• After superfatting, Lye was calculated at 145g
  • Using a Water to Lye ratio of 2.5/1
  • 145 x by 2.5 = 362.5g

Water To Add = 363g 

My Calculation (experienced soap makers)

In Our Basic Soap Formula Example:

  • After superfatting, Lye was calculated at 145g
  • Using a Water to Lye ratio of 2/1
  • 145 x by 2 = 290g

Water To Add = 290g 

Saponification Chart

Sodium Hydroxide (NaOH) – Caustic Soda

Beeswax – 0.069
Carnauba Wax – 0.069
Candelilla wax – 0.039
Lanolin – 0.0741
Almond-Sweet – 0.136
Apricot kernel – 0.135
Arachis – 0.136
Avocado – 0.133
Babassu – 0.175
Beef Tallow – 0.1405
Borage Oil – 0.136
Brazil Nut Oil – 0.175
Butterfat (cow) – 0.1619
Butterfat (goat) – 0.1672
Camelia oil – 0.136
Castor oil – 0.1286
Chicken fat – 0.1389
Chinese Bean – 0.135
Cocoa Butter – 0.137
Coconut (refined) – 0.190
Coconut (virgin) – 0.1946
Cod Liver Oil: 0.1326
Coffee Seed Oil – 0.130
Colza – 0.124
Corn (Maize) – 0.136
Cottonseed – 0.1386
Deer Tallow – 0.1379
Earthnut – 0.136
Evening Primrose – 0.136
Flaxseed – 0.1357
Gigely Tree – 0.133
Goat Tallow – 0.1383
Goose Fat – 0.1369
Grapeseed – 0.1265
Grapefruit Seed Oil – 0.135
Hazelnut – 0.1356
Hemp Seed – 0.1345
Herring Oil – 0.136
Illippe Butter – 0.136
Jojoba – 0.069
Kapok – 0.137
Katchung – 0.136
Kokum Butter – 0.134
Kukui Nut – 0.135
Lard – 0.138
Linseed – 0.1357
Loccu – 0.134
Macadamia Nut – 0.139
Mango Butter – 0.135
Mink Oil – 0.140
Moringa – 0.136
Myrtle oil – 0.069
Neat’s Foot Oil – 0.1359
Neem – 0.1387
Niger Seed – 0.1355
Nutmeg Butter – 0.116
Olive Oil – 0.134
Olive Butter – 0.185
Palm Kernel – 0.156
Palm – 0.141
Peanut – 0.136
Perilla – 0.1369
Pistachio Oil – 0.135
Poppy Seed Oil – 0.1383
Pork Tallow – 0.138
Pumpkin Seed – 0.1331
Ramic – 0.124
Rape Seed – 0.124
Rice Bran – 0.128
Ricinus – 0.1286
Safflower – 0.136
Sardine Oil – 0.135
Sesame Seed – 0.133
Sunflower – 0.134
Shea Butter – 0.128
Sheeps Tallow – 0.1383
Soybean – 0.135
Sunflower – 0.134
Tung – 0.1377
Veg Shortening – 0.136
Venison Fat – 0.139
Walnut – 0.1353
Wheatgerm – 0.131

I hope this helps you create some wonderful lye soap recipes, once you have success please remember to come back and post your soapmaking recipe and photos here!

Step 3: Pour into your soap mold

Soap Calculator & Formulation Guide

Select your chosen oils, along with the weight or percentage. The soap calculator will then show the total weight of lye and water required. The result can be instantly adjusted by changing your preferred superfatting level or water/lye ratio.

Discussion (22 Comments)

  1. Thanks for the knowledge shared, it’s really self explanatory and has answered a lot of questions I’ve been asking my self. thanks ????

  2. Hello, the information is insightful however, if I want to add sodium silicate and Kaolin among the ingredients, do these alter the formulations provided up?
    Thank you.

    • Hi Kiwanuka,

      Yeah, unfortunately all lye soap recipes are very sensitive to substitutions. You may need to alter the ratio of water to lye to properly saponify these new additions in a soap formulations.

  3. Hi mam,
    I just read your soap making instructions. Thank you very much. It was so easy to understand and I felt I can do it. Love ❤️
    I’ve a question here, once we make a cold process soap by making a lye and mixing it in oil and pouring in molds,
    when we take it out of mold ?
    How long soap takes to cure ?
    Can we use this cold process soap i’mmediately ?
    Can you please spare some time to answer these questions. Thanks.

    • Absolutely you can do it Arooj!

      1. Yes, but you will have to wait for the soap to solidify in the mold. This takes 24 hours, but occasionally this can take longer (especially with all olive oil soaps/castile soap).

      2. Soaps take a minimum of 4 weeks to cure, but is the same problem as above in that olive oil soaps can take as long as 6 months to a year to fully harden.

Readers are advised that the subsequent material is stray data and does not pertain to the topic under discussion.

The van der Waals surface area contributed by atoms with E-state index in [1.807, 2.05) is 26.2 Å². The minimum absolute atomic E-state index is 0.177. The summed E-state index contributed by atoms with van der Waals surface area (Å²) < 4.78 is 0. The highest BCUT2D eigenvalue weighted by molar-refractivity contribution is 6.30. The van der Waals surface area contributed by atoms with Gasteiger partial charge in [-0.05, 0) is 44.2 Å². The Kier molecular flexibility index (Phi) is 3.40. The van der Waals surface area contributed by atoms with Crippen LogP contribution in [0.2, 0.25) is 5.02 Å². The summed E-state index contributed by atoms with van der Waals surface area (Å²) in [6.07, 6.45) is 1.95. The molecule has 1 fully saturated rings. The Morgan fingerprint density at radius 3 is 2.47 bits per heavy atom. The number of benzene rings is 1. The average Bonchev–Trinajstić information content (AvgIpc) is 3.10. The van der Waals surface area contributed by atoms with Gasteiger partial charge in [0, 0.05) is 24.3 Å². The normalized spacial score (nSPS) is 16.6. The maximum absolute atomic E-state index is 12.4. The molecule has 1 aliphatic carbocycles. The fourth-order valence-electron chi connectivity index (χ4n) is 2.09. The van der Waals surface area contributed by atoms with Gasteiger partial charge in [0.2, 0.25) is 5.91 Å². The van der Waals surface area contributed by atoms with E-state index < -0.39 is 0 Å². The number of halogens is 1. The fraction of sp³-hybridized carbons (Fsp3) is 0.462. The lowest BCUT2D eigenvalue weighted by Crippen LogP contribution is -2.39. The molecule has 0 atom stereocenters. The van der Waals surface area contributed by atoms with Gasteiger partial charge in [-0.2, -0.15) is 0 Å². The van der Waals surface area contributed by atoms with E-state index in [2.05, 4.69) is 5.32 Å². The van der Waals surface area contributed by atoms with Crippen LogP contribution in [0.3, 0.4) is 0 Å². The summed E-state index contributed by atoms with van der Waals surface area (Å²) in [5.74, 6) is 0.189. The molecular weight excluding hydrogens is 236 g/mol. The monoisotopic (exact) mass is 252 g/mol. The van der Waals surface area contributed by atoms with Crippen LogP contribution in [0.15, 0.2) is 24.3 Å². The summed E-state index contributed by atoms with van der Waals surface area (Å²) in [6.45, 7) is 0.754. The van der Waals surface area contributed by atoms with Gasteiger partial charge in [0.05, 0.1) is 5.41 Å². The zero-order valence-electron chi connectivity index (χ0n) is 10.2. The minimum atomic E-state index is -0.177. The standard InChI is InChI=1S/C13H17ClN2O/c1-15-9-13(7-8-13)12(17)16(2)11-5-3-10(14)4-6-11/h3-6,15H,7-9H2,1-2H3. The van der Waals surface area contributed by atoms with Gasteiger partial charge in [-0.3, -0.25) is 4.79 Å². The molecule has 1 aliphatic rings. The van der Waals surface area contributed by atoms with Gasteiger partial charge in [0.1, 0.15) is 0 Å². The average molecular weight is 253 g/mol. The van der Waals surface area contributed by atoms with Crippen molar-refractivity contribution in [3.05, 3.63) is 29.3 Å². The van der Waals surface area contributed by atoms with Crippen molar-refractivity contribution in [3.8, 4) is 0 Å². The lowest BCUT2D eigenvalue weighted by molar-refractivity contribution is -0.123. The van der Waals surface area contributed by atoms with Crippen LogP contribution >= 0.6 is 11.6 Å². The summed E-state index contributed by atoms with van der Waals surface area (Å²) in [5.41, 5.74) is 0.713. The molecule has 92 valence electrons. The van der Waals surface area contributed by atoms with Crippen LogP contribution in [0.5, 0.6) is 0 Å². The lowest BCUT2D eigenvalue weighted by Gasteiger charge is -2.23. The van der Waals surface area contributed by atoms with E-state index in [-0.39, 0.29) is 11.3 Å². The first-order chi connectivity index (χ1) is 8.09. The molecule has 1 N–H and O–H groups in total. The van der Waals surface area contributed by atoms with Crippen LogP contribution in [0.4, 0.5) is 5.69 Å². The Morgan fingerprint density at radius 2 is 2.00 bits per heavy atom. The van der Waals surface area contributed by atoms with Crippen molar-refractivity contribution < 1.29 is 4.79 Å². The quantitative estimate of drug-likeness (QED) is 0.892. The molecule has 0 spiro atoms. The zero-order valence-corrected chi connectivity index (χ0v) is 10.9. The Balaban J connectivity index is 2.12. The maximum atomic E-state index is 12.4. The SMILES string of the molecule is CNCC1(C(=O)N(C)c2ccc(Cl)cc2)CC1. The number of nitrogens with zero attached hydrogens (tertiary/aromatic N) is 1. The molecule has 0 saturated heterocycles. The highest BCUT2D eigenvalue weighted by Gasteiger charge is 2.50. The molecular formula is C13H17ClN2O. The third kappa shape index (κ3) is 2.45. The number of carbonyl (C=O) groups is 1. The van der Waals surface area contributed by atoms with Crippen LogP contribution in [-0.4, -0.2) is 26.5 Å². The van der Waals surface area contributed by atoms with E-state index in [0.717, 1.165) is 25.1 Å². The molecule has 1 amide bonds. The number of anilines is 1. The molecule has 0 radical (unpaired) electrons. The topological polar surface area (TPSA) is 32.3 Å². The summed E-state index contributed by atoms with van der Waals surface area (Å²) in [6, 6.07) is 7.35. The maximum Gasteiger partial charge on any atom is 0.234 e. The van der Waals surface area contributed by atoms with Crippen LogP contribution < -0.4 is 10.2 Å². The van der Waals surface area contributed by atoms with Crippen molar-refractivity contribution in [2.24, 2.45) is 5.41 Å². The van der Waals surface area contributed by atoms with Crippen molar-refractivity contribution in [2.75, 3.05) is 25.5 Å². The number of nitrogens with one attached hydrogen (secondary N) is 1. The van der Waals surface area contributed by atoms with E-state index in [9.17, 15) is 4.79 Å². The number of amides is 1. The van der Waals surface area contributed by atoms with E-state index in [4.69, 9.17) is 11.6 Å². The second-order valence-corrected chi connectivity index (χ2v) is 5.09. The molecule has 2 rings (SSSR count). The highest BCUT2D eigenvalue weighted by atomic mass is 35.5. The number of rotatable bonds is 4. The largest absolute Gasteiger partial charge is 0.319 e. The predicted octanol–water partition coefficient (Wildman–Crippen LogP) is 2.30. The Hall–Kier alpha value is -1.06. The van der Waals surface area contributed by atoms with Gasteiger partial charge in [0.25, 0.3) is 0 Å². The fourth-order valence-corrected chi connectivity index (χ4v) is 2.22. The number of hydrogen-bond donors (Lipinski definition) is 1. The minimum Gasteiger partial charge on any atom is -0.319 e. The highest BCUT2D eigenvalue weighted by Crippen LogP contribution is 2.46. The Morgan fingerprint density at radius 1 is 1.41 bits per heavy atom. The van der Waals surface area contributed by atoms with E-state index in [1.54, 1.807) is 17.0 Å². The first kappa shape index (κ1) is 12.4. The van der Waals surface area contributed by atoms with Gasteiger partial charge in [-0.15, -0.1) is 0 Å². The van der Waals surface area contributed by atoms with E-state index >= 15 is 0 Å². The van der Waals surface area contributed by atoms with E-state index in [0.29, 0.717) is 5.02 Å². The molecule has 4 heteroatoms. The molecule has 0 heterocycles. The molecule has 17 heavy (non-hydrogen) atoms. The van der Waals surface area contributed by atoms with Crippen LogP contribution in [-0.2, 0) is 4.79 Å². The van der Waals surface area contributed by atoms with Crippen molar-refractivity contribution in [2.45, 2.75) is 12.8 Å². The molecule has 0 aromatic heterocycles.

3. No, unfortunately not, you’ll need to wait for at least 4 weeks to cure before using the soap. You can get away with using it earlier if you do a zap test, but you’ll find it will melt too quickly in the bath/shower.

      Soap making can be daunting, but you absolutely can do this! Just about anyone can make cold process soap. If you can make a meal, you can absolutely make soap! Happy soaping!

  4. This information was very useful. I am trying to add Goats milk to my soap is there a way to calculate the amount that I’m suppose to use?

    • Hi there,

      It depends on whether you’re planning to dried or fresh. If it’s fresh, you can swap like for like with your water part, or you could do 50/50 water. Whatever works for you. For the powder, you’ll need to hydrate it first, but after that, you can treat it just like fresh.

  5. Hi , This is Chandra from India. Thank you for your helpful advice .It really helped me a lot to understand the calculation of lye and water . I wanted to ask you why my cp soaps are sweating now , is it because of to much humidity. Please advice me how can I solve this problem. Thank you

    • Hi Chandra,

      It could be a number of reasons but if you send us the recipe you are using we can look into this for you.

  6. this was so helpful. I can’t wait to try my own soap recipes. thank you and bless your quality teaching heart

  7. I have been doing melt & pour for some time now, and have been too nervous to give cold process a go. All the information you have put together has made it all less confusing. Being broken down and more like bullet points didn’t stress me out so much. So much so I made my first batch last night. And look forward to un moulding and cutting tonight. And want to make my next one already. Thank you for all of your hard work and obviously your love of soaping.

  8. you are wonderful i like the way you share information .i wanna begin soap business .my interest was emancipated when i was child .

    • Hi Zewd,

      Thank you for your kind words! Starting a new craft like soap making can be so rewarding. I hope you have fun making your soaps! Any questions, let me know. 😀

  9. Thank u very much I was confused by the lye discount till I came across ur blog and now I think am good to go

  10. What can we do with the small leftover pieces of lye soap? Can we simply melt it in a stainless steel pot & then pour into a mold? There are no oils involved. It is straight lye soap from Silver Dollar City in Branson, MO. Some pieces are over 2 years old. Thank you.